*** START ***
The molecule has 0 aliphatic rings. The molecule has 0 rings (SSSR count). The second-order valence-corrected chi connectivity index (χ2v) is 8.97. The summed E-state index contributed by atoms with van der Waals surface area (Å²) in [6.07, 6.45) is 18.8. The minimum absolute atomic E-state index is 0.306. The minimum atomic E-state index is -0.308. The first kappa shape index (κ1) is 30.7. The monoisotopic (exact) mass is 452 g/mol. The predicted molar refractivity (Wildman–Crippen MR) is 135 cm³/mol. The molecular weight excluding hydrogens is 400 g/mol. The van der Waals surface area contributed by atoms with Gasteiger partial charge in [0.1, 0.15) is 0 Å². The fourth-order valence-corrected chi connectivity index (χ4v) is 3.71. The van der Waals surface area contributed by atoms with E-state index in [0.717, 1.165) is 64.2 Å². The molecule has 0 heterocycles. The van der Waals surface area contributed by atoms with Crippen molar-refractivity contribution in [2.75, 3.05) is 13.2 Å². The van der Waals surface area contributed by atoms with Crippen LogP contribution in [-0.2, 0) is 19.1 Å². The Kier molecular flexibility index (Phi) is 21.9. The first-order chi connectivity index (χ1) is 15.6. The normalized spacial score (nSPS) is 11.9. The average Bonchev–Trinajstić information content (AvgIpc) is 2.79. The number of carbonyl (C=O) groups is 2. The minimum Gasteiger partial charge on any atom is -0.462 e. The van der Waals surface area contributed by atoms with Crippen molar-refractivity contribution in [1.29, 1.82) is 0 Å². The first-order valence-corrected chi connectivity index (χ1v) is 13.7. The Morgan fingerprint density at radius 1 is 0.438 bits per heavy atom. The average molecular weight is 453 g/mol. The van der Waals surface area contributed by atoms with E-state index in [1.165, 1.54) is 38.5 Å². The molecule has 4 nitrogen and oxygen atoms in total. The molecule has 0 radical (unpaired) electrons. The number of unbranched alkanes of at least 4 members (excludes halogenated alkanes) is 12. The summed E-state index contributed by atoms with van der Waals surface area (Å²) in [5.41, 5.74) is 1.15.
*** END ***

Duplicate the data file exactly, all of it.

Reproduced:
The molecule has 0 aliphatic rings. The molecule has 0 rings (SSSR count). The second-order valence-corrected chi connectivity index (χ2v) is 8.97. The summed E-state index contributed by atoms with van der Waals surface area (Å²) in [6.07, 6.45) is 18.8. The minimum absolute atomic E-state index is 0.306. The minimum atomic E-state index is -0.308. The first kappa shape index (κ1) is 30.7. The monoisotopic (exact) mass is 452 g/mol. The predicted molar refractivity (Wildman–Crippen MR) is 135 cm³/mol. The molecular weight excluding hydrogens is 400 g/mol. The van der Waals surface area contributed by atoms with Gasteiger partial charge in [0.1, 0.15) is 0 Å². The fourth-order valence-corrected chi connectivity index (χ4v) is 3.71. The van der Waals surface area contributed by atoms with E-state index in [0.717, 1.165) is 64.2 Å². The molecule has 0 heterocycles. The van der Waals surface area contributed by atoms with Crippen molar-refractivity contribution in [2.75, 3.05) is 13.2 Å². The van der Waals surface area contributed by atoms with Crippen LogP contribution in [-0.2, 0) is 19.1 Å². The Kier molecular flexibility index (Phi) is 21.9. The first-order chi connectivity index (χ1) is 15.6. The normalized spacial score (nSPS) is 11.9. The average Bonchev–Trinajstić information content (AvgIpc) is 2.79. The number of carbonyl (C=O) groups is 2. The minimum Gasteiger partial charge on any atom is -0.462 e. The van der Waals surface area contributed by atoms with Crippen molar-refractivity contribution in [1.29, 1.82) is 0 Å². The first-order valence-corrected chi connectivity index (χ1v) is 13.7. The Morgan fingerprint density at radius 1 is 0.438 bits per heavy atom. The average molecular weight is 453 g/mol. The van der Waals surface area contributed by atoms with E-state index in [1.165, 1.54) is 38.5 Å². The molecule has 4 nitrogen and oxygen atoms in total. The molecule has 0 radical (unpaired) electrons. The number of unbranched alkanes of at least 4 members (excludes halogenated alkanes) is 12. The summed E-state index contributed by atoms with van der Waals surface area (Å²) in [5.41, 5.74) is 1.15.